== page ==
Exit polls tell conflicting stories of the 2021 Virginia governor's race
Neither the claims that Republicans won Hispanics nor that college-educated whites stayed in place seem correct
Knowing the political composition of different demographic groups is key to political journalism, campaign strategy, and our collective understanding of the body politic. That’s why problems with the exit polls in Virginia — where Democrat Terry McAuliffe just lost the governors’ election to Glenn Youngkin — should trouble you.
Take for example the exit polls from Edison Research (conducted on behalf of the major news networks). They show that Democrats made gains with Latino and Asian voters between 2020 and 2021 despite their declining vote share statewide. According to Edison, Youngkin won in Virginia because McAuliffe’s share of the two-party vote with whites fell by eight points relative to Biden’s share with the group last year.
This is not unbelievable in isolation. Eg, perhaps Latino voters were just particularly drawn to Trump last year, and so have now reverted to their typical Democratic lean. However, this is a weird result when you consider that it is rare for a party to improve significantly with a group when their overall vote share falls by six points over a year. Usually, the public moves in more parallel strides. (NB: There is more heterogeneity on longer time horizons, to be sure.)
The Edison exit poll starts looking a lot stranger once we look at swings among white voters by their education level. According to Edison, McAuliffe won just 24% of white voters without degrees. That’s compared to Joe Biden’s 38% just a year ago — making for a 14-point decline. And according to their exits, college-educated whites and voters of color did not change significantly since 2020:
OK, now things are starting to fail the smell test. Maybe you believe non-college-educated whites moved right since 2020. That is a reasonable assumption; Biden is less popular than he was a year ago and, after all, Democrats did lose the election! But do we really believe that the only group to change its political leaning since 2020 was whites without degrees? In an election where overall Democratic margin fell by ten points? That explanation falls flat even before we look at other evidence.
But if we do, the county and precinct-level results of the election are pretty damning of the exits. The two charts below show that Terry McAuliffe’s share of the vote fell by less relative to Joe Biden’s share of the vote in the counties with the highest percentages of non-college whites. Turnout was also down the least in places with a middling share of non-college whites.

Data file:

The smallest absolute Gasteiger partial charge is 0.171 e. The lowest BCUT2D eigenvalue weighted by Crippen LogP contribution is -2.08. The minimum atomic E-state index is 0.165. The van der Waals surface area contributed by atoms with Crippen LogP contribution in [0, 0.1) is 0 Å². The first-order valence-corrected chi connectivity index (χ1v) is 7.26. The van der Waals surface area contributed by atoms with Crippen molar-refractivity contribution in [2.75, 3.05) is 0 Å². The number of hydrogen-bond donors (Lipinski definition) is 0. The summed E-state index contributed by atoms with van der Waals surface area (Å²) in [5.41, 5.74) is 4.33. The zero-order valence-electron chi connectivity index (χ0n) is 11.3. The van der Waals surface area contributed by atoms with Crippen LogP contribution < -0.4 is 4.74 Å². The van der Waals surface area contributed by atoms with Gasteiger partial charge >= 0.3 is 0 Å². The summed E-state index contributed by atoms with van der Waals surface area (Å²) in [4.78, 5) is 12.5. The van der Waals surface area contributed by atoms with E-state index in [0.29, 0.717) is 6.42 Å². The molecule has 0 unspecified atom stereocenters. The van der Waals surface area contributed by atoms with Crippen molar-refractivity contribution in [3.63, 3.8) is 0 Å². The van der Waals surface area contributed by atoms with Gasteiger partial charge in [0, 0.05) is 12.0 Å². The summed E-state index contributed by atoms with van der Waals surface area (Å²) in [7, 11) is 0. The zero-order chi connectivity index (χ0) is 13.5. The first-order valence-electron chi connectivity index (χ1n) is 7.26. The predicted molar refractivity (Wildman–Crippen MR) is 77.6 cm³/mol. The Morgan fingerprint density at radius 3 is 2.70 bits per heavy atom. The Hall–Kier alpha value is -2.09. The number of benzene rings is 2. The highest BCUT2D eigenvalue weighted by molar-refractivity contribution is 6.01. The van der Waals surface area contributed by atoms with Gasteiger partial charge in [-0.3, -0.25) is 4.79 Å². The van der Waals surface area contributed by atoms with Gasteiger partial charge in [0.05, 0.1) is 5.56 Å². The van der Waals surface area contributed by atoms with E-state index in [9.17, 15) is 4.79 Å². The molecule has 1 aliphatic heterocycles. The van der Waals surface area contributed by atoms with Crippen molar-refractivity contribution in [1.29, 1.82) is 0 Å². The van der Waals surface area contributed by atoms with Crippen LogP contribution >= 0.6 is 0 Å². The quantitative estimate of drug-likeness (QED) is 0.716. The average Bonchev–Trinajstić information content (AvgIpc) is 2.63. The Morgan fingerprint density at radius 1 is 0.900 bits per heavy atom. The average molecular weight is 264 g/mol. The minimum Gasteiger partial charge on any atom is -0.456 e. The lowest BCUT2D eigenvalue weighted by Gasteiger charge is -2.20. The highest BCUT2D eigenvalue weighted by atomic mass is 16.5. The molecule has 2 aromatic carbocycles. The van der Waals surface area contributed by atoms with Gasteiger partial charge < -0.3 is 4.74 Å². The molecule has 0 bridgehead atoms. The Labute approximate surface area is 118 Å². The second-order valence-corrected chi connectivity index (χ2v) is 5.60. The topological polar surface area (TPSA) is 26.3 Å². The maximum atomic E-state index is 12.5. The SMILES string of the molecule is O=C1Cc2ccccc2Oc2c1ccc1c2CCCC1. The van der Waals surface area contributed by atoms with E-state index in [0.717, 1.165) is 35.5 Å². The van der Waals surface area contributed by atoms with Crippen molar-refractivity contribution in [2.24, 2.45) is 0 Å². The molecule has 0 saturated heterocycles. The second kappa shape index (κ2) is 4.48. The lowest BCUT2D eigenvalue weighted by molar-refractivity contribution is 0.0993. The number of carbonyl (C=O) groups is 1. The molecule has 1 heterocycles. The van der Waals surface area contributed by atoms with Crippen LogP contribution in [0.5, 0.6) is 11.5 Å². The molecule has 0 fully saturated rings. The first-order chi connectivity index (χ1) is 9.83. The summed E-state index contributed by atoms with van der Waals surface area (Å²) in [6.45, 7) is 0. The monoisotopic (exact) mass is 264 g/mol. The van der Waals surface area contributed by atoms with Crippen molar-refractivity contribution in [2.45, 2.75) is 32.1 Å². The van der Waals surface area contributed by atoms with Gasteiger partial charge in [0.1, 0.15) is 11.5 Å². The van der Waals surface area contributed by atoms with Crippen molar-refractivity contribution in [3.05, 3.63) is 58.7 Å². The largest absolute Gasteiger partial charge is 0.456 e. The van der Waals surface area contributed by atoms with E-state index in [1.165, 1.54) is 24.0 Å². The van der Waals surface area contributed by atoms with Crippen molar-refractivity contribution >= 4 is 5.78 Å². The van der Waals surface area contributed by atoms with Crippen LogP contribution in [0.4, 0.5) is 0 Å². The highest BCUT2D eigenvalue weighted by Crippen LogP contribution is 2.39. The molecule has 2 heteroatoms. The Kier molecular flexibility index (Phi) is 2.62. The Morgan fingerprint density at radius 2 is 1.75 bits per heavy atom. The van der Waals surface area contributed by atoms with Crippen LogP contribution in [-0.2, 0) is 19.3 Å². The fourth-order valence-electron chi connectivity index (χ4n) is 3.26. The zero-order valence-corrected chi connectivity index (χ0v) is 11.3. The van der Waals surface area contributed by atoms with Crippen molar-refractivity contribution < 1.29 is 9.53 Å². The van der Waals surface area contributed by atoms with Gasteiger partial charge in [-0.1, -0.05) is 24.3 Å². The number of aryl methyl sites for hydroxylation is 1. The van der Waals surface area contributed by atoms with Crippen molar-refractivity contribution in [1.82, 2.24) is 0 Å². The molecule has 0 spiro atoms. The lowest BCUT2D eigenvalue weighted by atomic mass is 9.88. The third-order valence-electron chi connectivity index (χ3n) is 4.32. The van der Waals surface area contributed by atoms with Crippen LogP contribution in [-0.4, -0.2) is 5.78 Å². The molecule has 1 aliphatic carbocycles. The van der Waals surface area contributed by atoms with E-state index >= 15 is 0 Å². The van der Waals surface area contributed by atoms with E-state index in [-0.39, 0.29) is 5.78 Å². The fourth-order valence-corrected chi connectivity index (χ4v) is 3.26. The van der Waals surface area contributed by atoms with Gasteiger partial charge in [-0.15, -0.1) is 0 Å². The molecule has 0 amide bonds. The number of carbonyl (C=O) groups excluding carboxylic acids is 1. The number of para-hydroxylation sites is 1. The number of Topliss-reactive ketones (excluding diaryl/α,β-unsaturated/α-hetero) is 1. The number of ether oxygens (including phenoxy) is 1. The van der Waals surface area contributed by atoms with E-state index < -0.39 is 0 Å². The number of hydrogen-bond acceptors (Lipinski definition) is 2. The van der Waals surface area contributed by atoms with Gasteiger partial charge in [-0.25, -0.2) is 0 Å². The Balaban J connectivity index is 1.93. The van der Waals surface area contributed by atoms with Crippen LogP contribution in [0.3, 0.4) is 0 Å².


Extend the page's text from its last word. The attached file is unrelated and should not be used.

How is this reconcilable with the exit poll? The short answer is that it’s not. While it is technically possible that white college-educated voters in counties with a lot of non-college whites are driving the trends in the figures above, that wouldn’t explain the full relationship. Besides, according to Edison, college-educated whites didn’t change their behavior at all since 2020! And there aren’t enough non-whites in these counties to drive significant trends either; the exits estimate voters of color made up just over a fourth of Virginian voters in 2021, and there are fewer of them in the counties with the highest shares of non-college whites.
As if this weren’t enough, friend of the blog Lenny Bronner (who runs the elections-forecasting models for the Washington Post) found that McAuliffe did worse versus Biden in the precincts with the most African Americans and Hispanics. This is a direct contradiction of the exit poll!
So, if we can’t trust the Edison exit poll, how can we understand what happened in the election?
Fear not! For the Associated Press has partnered for several years with the National Opinion Research Center at the University of Chicago to produce an alternative exit poll. It consists of a combination of pre-election surveys fielded over the web and via phone which is then weighted to match the topline results of the election. Their estimates get published by Fox and mostly look a lot more reasonable than Edison’s:
Except… wait, what’s this? The poll says McAuliffe lost Hispanics by 11 percentage points — which would be a nearly 40 point swing on margin (18 on vote share) since the 2020 election! Again, the smell test is suggesting something is really wrong here.
Maybe that “something” is sampling error. The exit polls from AP-NORC and Edison surveyed only about 100 Latino voters (and even fewer Black Virginians), and they could have been unrepresentative of the population of Hispanics in reality. Or maybe something is going on in the weighting algorithms; when pollsters adjust their data to match the results of the election, sometimes their programs move groups around in unpredictable ways in order to balance out the survey. But we really can’t say for sure what’s going on — or, for that matter what the truth is.
So what is an analyst to do? Well, you could simply combine the exits. The law of large numbers postulates that larger sample sizes should converge around the truth eventually. Two exit polls are thus better than one. And, yeah, the results here look a lot more reasonable:
Yet the county and precinct results still show that Democratic dropoff was more severe in areas with more non-college whites. The combined exit polls suggest the opposite.
The only thing I can confidently conclude from this is that we can’t really trust these exits. If you do choose to look at them, at the very least, you should be careful when people use the exits to make arguments that just so happen to confirm all of their priors and ideological beliefs:
The big takeaway: When it comes to assessing the composition of the electorate using exit polls, there is no truth; There are only estimates.